Wednesday, September 21, 2011
Having a Fair Time.
"Umm...in a little while. We're going to the craft pavilion first. Your dad wants to see the model airplanes and bottle cap collections and I want to look at the quilts."
"Then can we go on the rides?"
"Well, then we're going to look at those precious baby farm animals."
"Geez, Mom. How about after that?"
"Well, hon, after that, we'll probably get a corn dog, wait in a long line for scones and then watch the demonstration of Ginsu knives that can slice through a condominium and those wonderful insoles which make you feel like you're walking on a cloud of silky tapioca."
"And then we'll get free hearing tests and shopping bags and then I suppose you can go on the rides...but only three...in Kiddie Land."
Was that a strangers' discussion I happened to overhear? Was it dialogue between my wife and one of our daughters?
Nope to each. It was a composite discussion between my mother and six-year-old self, featuring each obstacle which stood between walking though the turnstiles at the Western Washington State Fair and feeling the wind in my hair as an un-drug-tested ride operator controlled my destiny with his grimy lever hand.
Who doesn't love the fair? What's not to savor about finding yourself occupying that perfect spot where the combined essence of wood chips, onion burgers, animal poo and cotton candy assumes permanent residence in your olfactory archives?
When you're little, it's almost too much. You're assaulted from every angle. The food, the prizes, the games; every sense is beckoned for instant gratification and I think that's why so many kids actually hop, rather than walk. Check it out next time you go. They hop.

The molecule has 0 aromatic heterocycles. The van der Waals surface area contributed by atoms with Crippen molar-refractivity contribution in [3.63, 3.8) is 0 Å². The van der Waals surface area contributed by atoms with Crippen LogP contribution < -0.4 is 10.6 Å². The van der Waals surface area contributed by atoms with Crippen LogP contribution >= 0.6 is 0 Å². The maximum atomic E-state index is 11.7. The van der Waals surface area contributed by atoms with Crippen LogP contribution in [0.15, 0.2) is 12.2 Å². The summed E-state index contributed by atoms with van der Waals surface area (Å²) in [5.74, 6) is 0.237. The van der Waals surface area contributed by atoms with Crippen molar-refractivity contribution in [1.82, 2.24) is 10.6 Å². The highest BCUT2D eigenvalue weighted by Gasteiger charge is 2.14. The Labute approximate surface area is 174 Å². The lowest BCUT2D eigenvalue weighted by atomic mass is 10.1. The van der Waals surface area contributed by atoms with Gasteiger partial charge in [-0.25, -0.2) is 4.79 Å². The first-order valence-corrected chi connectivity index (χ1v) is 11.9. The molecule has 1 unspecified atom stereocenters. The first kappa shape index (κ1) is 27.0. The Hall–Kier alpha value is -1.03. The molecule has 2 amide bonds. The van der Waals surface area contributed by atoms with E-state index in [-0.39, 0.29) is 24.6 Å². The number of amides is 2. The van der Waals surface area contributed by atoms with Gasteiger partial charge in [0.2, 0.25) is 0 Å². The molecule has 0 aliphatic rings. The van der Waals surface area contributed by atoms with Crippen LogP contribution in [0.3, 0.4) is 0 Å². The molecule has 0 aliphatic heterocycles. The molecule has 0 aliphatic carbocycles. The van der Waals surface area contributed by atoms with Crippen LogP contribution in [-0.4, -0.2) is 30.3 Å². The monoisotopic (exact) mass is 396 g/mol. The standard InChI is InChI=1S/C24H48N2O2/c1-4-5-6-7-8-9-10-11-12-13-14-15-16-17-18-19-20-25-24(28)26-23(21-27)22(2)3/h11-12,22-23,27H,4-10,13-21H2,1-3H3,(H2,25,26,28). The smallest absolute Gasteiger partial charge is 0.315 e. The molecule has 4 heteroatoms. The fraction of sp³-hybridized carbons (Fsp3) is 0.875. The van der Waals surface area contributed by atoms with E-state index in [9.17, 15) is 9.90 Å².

By the time I was old enough to walk around unsupervised with a couple of buddies, I couldn't contain myself. I was accompanied by some guys named Kevin, Jeff and Terry, but in reality, I was a lone wolf that day, especially after laying my eyes on that huge, stuffed Tony the Tiger.
Come on...how hard could it be to knock over three milk bottles? With every failed throw, I lusted after that fake feline with increasing zeal. I wanted to burrow my face into its unnaturally orange body and tuck it triumphantly under my arm while continuing on to sample the fair's remaining delights.
Alas, my quarry proved elusive due to the crooked nature of the milk bottle game, and to exacerbate matters, I had spent everything I had on this foolish endeavor. I would walk silently behind my cronies for the remainder of the afternoon, penniless, bored and shamed.
Another memorable moment occurred when I viewed the fair through the eyes of a young adult. When I've mentioned my ex-girlfriend in prior posts, I've used such adjectives as insane, crazy, clinically insane, batshit crazy, BundyGacyDahmer insane and I'll-bet-she-wouldn't-find-me-in-Belarus crazy.
From the moment I parked my car in someone's front yard for seven dollars, she became fixated on purchasing a personalized memento of our fair experience, and finally settled upon a calendar featuring a large picture of the two of us. Here was her reasoning, and it's all going to be one word because she talked really fast:
I did. And it was.
After standing in line for about an hour and finally nailing the perfect pose, we walked around for a while and left. Every day subsequent, after I sleepily gazed at that calendar and was instantly jolted awake, the only memory associated with that thing was going to the fair just to get it.
I really don't mean to be negative about the annual extravaganza in Puyallup. I've had some fabulous fun with great folks, and I''ve usually possessed the discipline to hold onto my money for more than the first twenty minutes.
And when I take my kids, we hit the rides first.